Fantastic Four (2005 video game)
This article has multiple issues. Please help improve it or discuss these issues on the talk page. (Learn how and when to remove these template messages)(Learn how and when to remove this template message)
|Platform(s)||PlayStation 2, Xbox, Nintendo GameCube, Microsoft Windows, Game Boy Advance, Nintendo DS (Cancelled)|
|Genre(s)||beat 'em up, action-adventure|
Multiplayer video game
Fantastic Four is a beat 'em up action-adventure video game by American developer 7 Studios based on the 2005 Fantastic Four film. Players play as the characters of the Marvel Comics superhero team Fantastic Four using combos and special attacks to fight their way through hordes of enemies and bosses. Ioan Gruffudd, Jessica Alba, Michael Chiklis, Chris Evans and Julian McMahon reprise their roles for the game. The Nintendo DS version was planned, but was cancelled.
- Mister Fantastic has the ability to shift his body (or portions of same) into a super-malleable state, enabling him to stretch, contract, deform, expand, elongate, compress or otherwise reshape his physical form at his will .
- Invisible Woman possesses the ability to bend light and ultimately become invisible (wholly or partially) at will. She also has telekinetic powers and the ability to project force energy from her body.
- The Human Torch can manipulate fire. He usually allows his entire body to be engulfed in flames considering his body can sustain the highest levels of heat. Another ability of his is flight, which players can use in the game.
- The Thing is incredibly strong and has an exterior stronger than diamonds. Ben Grimm can carry heavy objects with ease, as players will find out while playing as this character.
The game includes a number of villains and characters not featured in the movie, many of whom are based on their Ultimate Universe versions like the Yancy Street Gang, Nick Fury, Mole Man, Diablo, Puppet Master, Dragon Man, Blastaar, and Annihilus.
The game begins with Reed, Sue, and Johnny on a roof lying helpless after being knocked unconscious by a blast from Doctor Doom. Sue is the first to recover, so when she sits up and turns around, Dr. Doom is preparing to fire an electric blast at them. Sue holds it off with her force field and calls Ben Grimm for help. Then it cuts away to Ben, who is recovering in the transformation chamber after having his rocklike exterior genetically removed from him. As he contemplates why the circumstances have led to this, he remembers the period when all of this happens.
This is when it reverts to the beginning of the movie: Reed signs the pact, they go into space, and Ben gets the samples ready. In space, they are hit by a cosmic storm which alters their DNA and gives them superpowers. If it hadn't been for Victor, they might never have arrived back to Earth and into his medical compound, where they recovered. When Ben discovers that he has become a monster-like figure, he deserts the other three and heads home.
Ben runs on a rampage to try to calm himself. This brings the army to New York under the control of a deep, dark, sinister figure who is yet to be revealed and they try to get Ben under control. However, after Ben and the other three rescue a fire truck from falling off the Brooklyn Bridge, the forces lay off and watch the Fantastic Four to see if they become hostile.
Reed attempts to find another power source, but is interrupted by a call for help. It seems that strange creatures have invaded Grand Central Station and the police seem to have no effect against them. The Fantastic Four stop the creatures from invading the city and face their leader, the Mole Man and his mighty pet. Because of the utter destruction caused by their fight with this giant monster, the city is in a mess and Victor blames Reed for all this mess.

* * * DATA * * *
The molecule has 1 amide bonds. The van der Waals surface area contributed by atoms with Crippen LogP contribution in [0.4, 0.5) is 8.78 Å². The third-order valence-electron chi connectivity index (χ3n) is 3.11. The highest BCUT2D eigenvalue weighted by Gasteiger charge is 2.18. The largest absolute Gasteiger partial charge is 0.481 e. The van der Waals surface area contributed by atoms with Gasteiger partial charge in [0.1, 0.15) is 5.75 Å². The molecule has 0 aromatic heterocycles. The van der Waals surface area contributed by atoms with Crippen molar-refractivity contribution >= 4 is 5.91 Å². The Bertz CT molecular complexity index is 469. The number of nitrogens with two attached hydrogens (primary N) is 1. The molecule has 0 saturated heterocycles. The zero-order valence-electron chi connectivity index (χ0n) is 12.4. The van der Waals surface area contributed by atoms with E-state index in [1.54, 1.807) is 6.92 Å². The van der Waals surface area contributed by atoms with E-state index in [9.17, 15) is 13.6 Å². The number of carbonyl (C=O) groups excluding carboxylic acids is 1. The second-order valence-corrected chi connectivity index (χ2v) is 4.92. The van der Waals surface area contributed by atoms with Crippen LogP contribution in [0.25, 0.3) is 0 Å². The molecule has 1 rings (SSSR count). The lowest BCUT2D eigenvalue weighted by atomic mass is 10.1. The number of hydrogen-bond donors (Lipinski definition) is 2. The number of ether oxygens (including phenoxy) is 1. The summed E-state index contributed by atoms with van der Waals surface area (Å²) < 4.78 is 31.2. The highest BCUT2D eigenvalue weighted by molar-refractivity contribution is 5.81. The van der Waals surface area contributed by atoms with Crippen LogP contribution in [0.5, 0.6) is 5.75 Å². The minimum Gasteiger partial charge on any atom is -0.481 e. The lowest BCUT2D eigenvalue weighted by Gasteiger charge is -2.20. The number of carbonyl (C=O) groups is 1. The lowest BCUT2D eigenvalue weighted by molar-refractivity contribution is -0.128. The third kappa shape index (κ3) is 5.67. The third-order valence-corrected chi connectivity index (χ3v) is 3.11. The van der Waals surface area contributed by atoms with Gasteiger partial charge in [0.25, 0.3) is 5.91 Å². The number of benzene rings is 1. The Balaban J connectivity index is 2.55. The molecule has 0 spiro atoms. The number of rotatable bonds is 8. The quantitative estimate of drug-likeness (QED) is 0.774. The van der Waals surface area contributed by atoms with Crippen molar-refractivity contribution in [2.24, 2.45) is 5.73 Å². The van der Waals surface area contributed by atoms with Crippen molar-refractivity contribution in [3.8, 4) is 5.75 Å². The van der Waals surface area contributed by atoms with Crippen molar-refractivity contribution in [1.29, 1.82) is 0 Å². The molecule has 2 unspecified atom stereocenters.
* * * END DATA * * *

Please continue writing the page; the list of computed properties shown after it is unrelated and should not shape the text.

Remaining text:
With Ben in hand, Reed sets out to identify their mutation and possibly cure them of it. He constructs a machine with Victor's help which will use cosmic rays to reverse the signal being sent through their bodies by the mutation. He then turns to sources to power this machine and identifies a cosmic meteor that landed in the jungle of southern Mexico. They travel to Tikal to retrieve this meteor when they encounter Diablo, who desires to have this meteor so he can harness its power to conquer the world. The Fantastic Four defeat him and bring the meteor back, but its power is insufficient to power the machine. Later, Victor invites Sue to the opening of his Egyptian wing in the museum that night.
While they are there, Alicia Masters is kidnapped by the mummy creatures who have come to life by the Puppet Master, which throws Ben into an outrage. Reed intends to disable the security system to free her, but they have to deal with animated mummies and dinosaurs. They free Alicia but end up destroying half the museum while repelling the reanimated creatures, which infuriates Victor to no end.
In his last attempt to alleviate his anger towards them, he has a conversation with Sue in which he attempts to find out why she continues to stay with Reed. She says she can't abandon them because they're her family now, which prompts Victor to send Doombots after them to destroy them after they finish their meeting. The four have a massive battle in Times Square, which they nearly demolish with the help of the VDI Mechs, prompting the mysterious figure, AKA Nick Fury, to take them to the Vault prison for their safe keeping.
They arrive there and are quarantined until Dragon Man decides to break out and cause utter chaos. The Fantastic Four's security systems are deactivated and they try to restore order. They are successful in their mission so when they reach the entrance at the top of the prison, they encounter Fury who agrees to release them on one condition: that they find out what happened to his laboratory.